Shocking behaviour revealed at Marine Scotland

A whistleblower who complained of a racist and misogynistic workplace culture at a Scottish Government controlled Marine Scotland office has claimed she was restrained in a chair and gagged by two male co-workers in response to her speaking out.

DeeAnn Fitzpatrick is a civil servant and Canadian national employed as a fisheries officer at Marine Scotland’s office in Scrabster on the Caithness coast, Scotland. Fitzpatrick claims that she was subjected to bullying, harassment and a sustained pattern of racist and misogynistic behaviour over a period of nearly ten years whilst working at the office. Her claims are currently being considered at an employment tribunal in Aberdeen. Allegations include that she was mocked for having a miscarriage, advised by co-workers that they didn’t want to work with a ‘foreign woman’ and subjected to racist language. Fitzpatrick has been unable to work and has been signed off on sick leave since November 2016, after also experiencing a family bereavement during this time.

BBC Scotland have obtained and released a photograph of the described event earlier this month, taken by one of the men allegedly responsible. It pictures Ms Fitzpatrick gagged and secured in the chair with packaging tape. Fitzpatrick claims that she was subjected to the treatment as a result of ‘blowing the whistle’ on the behaviour of her male colleagues. She has stated that in 2010, two male colleagues had restrained her in the chair before telling her ‘This is what you get when you speak out against the boys’. When Ms Fitzpatrick reported the incident to her manager she was advised that he would ‘have words’ with the colleagues involved but the matter was not reportedly escalated any further.

While the Tribunal proceedings are ongoing, Ms Fitzpatrick is also understood to be involved in disciplinary procedures in the workplace with a hearing due at the end of May.

Compensation for post-termination losses, even though lawfully expelled from partnership

The status of professional partners in the context of employment law has exercised the courts on many occasions. Are they employees, workers, or employers or, in some cases, none of the above. Is there a difference between self-employed salaried partners and employed salaried partners? From an employment perspective, probably not. Of course, the employment rights available vary from none to most, depending on which type of employment status (if any) applies.

The same issue arises in the case of members of an LLP (or limited liability partnership), who are often referred to as partners. One such member was a solicitor who worked for Wilsons Solicitors LLP and whose claim was recently considered by the Court of Appeal.

Mr Wilson became a member of the LLP in May 2008. He held the post of managing partner, as well as being the firm’s COLP (Compliance Officer for Legal Practice) and COFA (Compliance Officer for Finance and Administration).

In July 2014 the board of the LLP received a complaint of bullying made against the senior partner, Mr Nisbet. Mr Wilson investigated the complaint, reported his findings to the board and produced a report on 7 October 2014. On 21 October the board was supposed to meet to discuss the report. However, a majority of the members refused to attend the meeting. Instead, the following month, they demanded that Mr Wilson should resign. They then voted to remove him from his post. They also removed him from the posts of COLP and COFA before he was able to submit his report.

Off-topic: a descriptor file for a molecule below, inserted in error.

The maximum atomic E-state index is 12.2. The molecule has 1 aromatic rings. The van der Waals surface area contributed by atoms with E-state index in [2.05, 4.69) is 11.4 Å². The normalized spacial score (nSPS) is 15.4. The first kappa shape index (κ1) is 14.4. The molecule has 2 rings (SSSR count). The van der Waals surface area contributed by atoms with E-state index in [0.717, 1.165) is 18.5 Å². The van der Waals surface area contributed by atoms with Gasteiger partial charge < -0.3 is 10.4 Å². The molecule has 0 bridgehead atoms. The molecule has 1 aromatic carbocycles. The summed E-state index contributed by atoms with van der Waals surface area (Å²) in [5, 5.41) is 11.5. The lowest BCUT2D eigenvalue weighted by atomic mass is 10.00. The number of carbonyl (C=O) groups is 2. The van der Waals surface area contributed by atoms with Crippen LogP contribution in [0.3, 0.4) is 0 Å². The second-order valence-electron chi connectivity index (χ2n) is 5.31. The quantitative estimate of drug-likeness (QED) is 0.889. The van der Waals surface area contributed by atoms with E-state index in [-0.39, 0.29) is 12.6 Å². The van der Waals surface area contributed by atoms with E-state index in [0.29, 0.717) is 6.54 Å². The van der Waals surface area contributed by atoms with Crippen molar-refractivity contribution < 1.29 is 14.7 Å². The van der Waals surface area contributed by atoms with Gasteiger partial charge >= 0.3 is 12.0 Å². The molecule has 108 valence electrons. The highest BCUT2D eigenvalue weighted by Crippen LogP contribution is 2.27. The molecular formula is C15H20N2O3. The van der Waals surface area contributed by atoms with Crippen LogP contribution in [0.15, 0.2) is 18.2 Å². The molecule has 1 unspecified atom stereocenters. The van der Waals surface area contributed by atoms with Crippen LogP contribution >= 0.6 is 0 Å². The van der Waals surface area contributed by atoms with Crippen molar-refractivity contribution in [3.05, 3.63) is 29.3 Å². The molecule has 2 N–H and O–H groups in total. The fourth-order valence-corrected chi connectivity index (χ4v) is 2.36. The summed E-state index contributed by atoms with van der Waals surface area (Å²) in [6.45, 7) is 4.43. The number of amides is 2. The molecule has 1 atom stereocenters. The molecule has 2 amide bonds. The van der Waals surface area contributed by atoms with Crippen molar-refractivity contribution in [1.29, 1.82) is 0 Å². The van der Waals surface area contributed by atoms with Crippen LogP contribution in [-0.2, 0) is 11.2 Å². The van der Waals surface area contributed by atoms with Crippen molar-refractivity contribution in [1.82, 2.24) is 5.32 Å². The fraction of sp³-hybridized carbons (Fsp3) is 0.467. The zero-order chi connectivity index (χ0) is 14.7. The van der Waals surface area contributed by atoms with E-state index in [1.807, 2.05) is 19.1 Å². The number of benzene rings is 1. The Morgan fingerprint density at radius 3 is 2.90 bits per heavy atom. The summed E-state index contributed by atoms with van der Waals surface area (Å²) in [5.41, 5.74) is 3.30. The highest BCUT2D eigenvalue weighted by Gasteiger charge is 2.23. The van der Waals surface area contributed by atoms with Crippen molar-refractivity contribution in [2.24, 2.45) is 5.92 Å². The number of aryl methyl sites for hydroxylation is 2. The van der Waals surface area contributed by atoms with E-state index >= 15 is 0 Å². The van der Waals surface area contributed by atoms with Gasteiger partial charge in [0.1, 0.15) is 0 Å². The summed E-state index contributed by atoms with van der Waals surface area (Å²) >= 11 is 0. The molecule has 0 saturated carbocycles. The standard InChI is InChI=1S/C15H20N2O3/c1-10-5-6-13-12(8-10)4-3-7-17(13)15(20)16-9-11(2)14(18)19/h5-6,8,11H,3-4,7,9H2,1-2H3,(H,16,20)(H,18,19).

In January 2015 Mr Wilson wrote to the other members and claimed that they had repudiated the terms of the members’ agreement by their actions and he accepted the repudiatory breaches. He gave one month’s notice of his intention to leave the membership of the LLP on the basis that their actions had made continued membership intolerable.

Definition of a ‘worker’ in whistleblowing cases

Further to Susan Stafford’s article earlier this month in respect of whistleblowing, in the recent case of McTigue v University Hospital Bristol NHS Foundation Trust, the Employment Appeal Tribunal (EAT) has provided clarification regarding when an agency worker can claim protection for whistleblowing against an end user using the extended definition of a workers under…

whistleblowing protection for concerns about driving in snowy weather

In Norbrook Laboratories (UK) Ltd v Shaw Mrs Justice Slade DBE sitting in the Employment Appeal Tribunal was asked to consider whether a series of emails, taken together, could be treated as a protected disclosure for the purposes of section 43B(1) of the Employment Rights Act 1996 (whistleblowing protection). Mr Shaw claimed automatic unfair dismissal…

whistleblowing update

Late June saw the introduction of some significant changes to the whistleblowing provisions set out in the Public Interest Disclosure Act. However, before considering the changes I think that it is worthwhile taking a little time to consider just what whistleblowing is in the context of UK employment law. In its simplest sense whistleblowing is…

new employment law popping up in the most unlikely locations

As the Enterprise and Regulatory Reform Bill wends its way through parliament, the government keeps adding miscellaneous bits and bobs to it. Perhaps most noteworthy are the proposals to implement regulation of the Press post-Leveson by inserting amendments which appear entirely out of context, primarily because that is precisely what they are! New employment law…

whistleblowing update

Whistleblowing has been well and truly in the news this month and on 26 February the government announced a strengthening of the protection provided to those who make disclosures. The Enterprise and Regulatory Reform Bill is to be amended to include protection for employees who suffer bullying or harassment from co-workers. At present the only…